First up is The Eloquent Page‘s aseessment of the latest chapbook – pablocheesecake, the man behind the eloquence, last year gave Spectral an honorary Publisher of the Year award, having been impressed by the consistency of quality from the imprint. Simon’s short story is the first of Spectral’s second year of existence, so was Mr Cheesecake as impressed by this one as he has been with all the others? Find out here.

Next we have a review from a new venue, The Horrifically Horrifying Horror Blog, run by Emma Audsley and Shaun Hamilton. For the purposes of this review, they passed Rough Music on to Matthew S. Dent for appraisal – so what did he think? You can read his thoughts about the tale here.

NEWS

The limited hardback edition of Gary Fry’s The Respectable Face of Tyranny is almost sold out – as of this writing there are only SIX copies available. If you’d like a copy of this collector’s item, then please go here – postage is FREE in the UK and for the rest of the world there’s HALF-PRICE AIRMAIL. That’s an irresistible offer, so you know it makes sense!

Onwards and upwards!!

More King Death reviews

Today, we have a bumper crop of reviews for the latest Spectral chapbook, Volume IV of the series, in fact we have THREE of them to tell you about.

First we have one from Jim Mcleod’s Ginger Nuts of Horror website, wherein it cites the Spectral chapbooks as “…a top quality product in both production values and the quality of the writing…” – you can read the specifics of what Jim says about Paul Finch’s entry in the burgeoning Spectral library here.

Next comes a write-up from pablocheesecake via his The Eloquent Page review site. As he notes here this is a departure from the usual Spectral story, in that it’s historical supernatural fiction – but does that affect his approach to and judgement of the story? I’ll let you discover what he thinks by directing you to the review here. (He also makes note of the excellent cover artwork by Neil Williams – a nice and welcome touch I felt)

Lastly, but certainly not least, we have the very latest review from Read Horror magazine, this time written by Dan Howarth. He calls this particular story “…deeply unnerving reading…” but you should go ahead anyway and read what he has to say in his in-depth review of the chapbook, which can be found here.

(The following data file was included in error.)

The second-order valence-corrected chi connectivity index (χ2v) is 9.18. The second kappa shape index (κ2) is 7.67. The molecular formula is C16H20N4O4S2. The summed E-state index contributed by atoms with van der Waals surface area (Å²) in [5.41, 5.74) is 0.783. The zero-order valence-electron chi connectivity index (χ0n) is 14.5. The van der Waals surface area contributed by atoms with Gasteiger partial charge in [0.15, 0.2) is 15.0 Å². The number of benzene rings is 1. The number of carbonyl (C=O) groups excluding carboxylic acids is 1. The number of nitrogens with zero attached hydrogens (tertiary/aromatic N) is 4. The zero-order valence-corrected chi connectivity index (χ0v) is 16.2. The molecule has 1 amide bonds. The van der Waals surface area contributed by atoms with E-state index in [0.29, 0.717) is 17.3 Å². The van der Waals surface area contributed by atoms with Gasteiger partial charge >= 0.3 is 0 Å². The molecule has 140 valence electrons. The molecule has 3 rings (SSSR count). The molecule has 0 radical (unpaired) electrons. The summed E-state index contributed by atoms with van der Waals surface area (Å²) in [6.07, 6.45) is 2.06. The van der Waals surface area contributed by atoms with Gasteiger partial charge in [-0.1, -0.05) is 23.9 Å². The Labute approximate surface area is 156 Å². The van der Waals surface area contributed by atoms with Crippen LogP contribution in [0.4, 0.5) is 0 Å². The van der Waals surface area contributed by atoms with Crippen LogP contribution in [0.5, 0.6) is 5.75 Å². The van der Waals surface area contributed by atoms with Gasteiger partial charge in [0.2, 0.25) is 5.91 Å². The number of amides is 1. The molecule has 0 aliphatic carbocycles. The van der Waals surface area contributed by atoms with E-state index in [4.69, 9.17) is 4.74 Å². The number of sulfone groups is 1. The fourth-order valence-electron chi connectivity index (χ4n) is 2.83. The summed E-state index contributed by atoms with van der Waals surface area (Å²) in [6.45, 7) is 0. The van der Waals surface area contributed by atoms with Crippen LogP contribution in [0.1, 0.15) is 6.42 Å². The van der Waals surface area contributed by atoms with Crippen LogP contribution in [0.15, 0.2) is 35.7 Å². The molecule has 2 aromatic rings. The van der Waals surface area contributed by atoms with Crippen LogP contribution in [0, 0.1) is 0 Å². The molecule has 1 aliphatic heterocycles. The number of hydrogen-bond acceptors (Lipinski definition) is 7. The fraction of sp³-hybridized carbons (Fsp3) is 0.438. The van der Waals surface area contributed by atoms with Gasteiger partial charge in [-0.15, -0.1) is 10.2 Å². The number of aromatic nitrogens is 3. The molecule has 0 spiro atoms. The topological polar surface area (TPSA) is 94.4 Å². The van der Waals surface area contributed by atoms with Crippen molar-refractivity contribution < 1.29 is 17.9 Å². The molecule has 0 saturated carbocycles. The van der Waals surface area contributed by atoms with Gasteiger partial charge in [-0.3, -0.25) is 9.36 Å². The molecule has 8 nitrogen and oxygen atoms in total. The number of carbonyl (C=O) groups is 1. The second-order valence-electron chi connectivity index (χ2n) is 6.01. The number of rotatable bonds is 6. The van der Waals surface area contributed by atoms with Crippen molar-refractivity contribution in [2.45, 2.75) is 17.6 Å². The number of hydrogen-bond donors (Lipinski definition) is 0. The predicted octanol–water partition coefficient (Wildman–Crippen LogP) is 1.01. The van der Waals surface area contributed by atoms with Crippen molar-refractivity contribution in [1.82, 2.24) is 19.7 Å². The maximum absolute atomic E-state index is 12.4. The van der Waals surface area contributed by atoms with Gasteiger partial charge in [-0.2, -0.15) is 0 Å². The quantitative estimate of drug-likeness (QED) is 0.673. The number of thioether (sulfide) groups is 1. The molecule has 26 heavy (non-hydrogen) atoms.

Thanks to all who reviewed the book – more soon!

An Eloquent Nowhere Hall review

Hot on the heels of my previous blog-post came news of another review of Nowhere Hall, this time courtesy of The Eloquent Page and reviewer pablocheesecake  – and, yet again, I am pleased to report that it’s another positive one, saying that Spectral Press ‘…has delivered another classic tale…’ You can read the rest of the review here.

A review and an update

Another fine write-up of Gary Fry’s Abolisher of Roses was posted recently on The Eloquent Page website, which you can read here. I’m especially chuffed that Spectral has, in its own small way, helped rejuvenate the reviewer’s interest in the short story form – that’s one of the raisons d’etre of the imprint’s existence, to inspire people to read more shorter fiction pieces.

Also, there are now only SIX copies of Spectral Volume I, Gary McMahon’s What They Hear in the Dark, left – so I suggest you get your skates on people!! As fine an example of grim as you can get anywhere, and at a reasonable price too… =)

Today’s Spectral review…

This is pablocheesecake’s take on What They Hear in the Dark, posted at The Eloquent Page review blog:

—()—

Rob and Becky bought the old place after the death of their son, to repair and renovate – to patch things up and make the building habitable.

They both knew that they were trying to fix more than the house, but the cracks in their marriage could not be papered over.

Then they found the Quiet Room.

Written by Gary McMahon What They Hear in the Dark is an intimate tale about love and loss. Rob and Becky have suffered a terrible tragedy and are trying to put the past behind them and continue with their lives. They have a new home, and hope to make a new start. It quickly becomes evident, however, that neither of them has been able to move on. When the story begins Becky and Rob have reached the stage where they are barely able to communicate with one another. The spirit of their murdered son seems to hang in the periphery of their lives. The story takes a turn when they discover a strange windowless room in their new house that is utterly quiet. Becky and Rob have very different perspectives of the Quiet Room. Becky is reassured, feels at peace and closer to the spirit of her lost child. Rob, on the other hand, is repulsed. He is trapped by the memory of the teens responsible for his son’s death.

The author’s writing reminded me of when I first read Clive Barker.What They Hear in the Dark could easily be an entry in The Books of Blood. Though the story is short there is a wealth of insight into the couple’s relationship. There are brief glimpses of Rob and Becky in happier times and this makes their current situation that much more tragic. McMahon handles what is very delicate subject matter with aplomb, and I was thoroughly engrossed by Becky and Rob’s story.

Kudos must also go to Spectral Press for their first release, and I look forward to the next.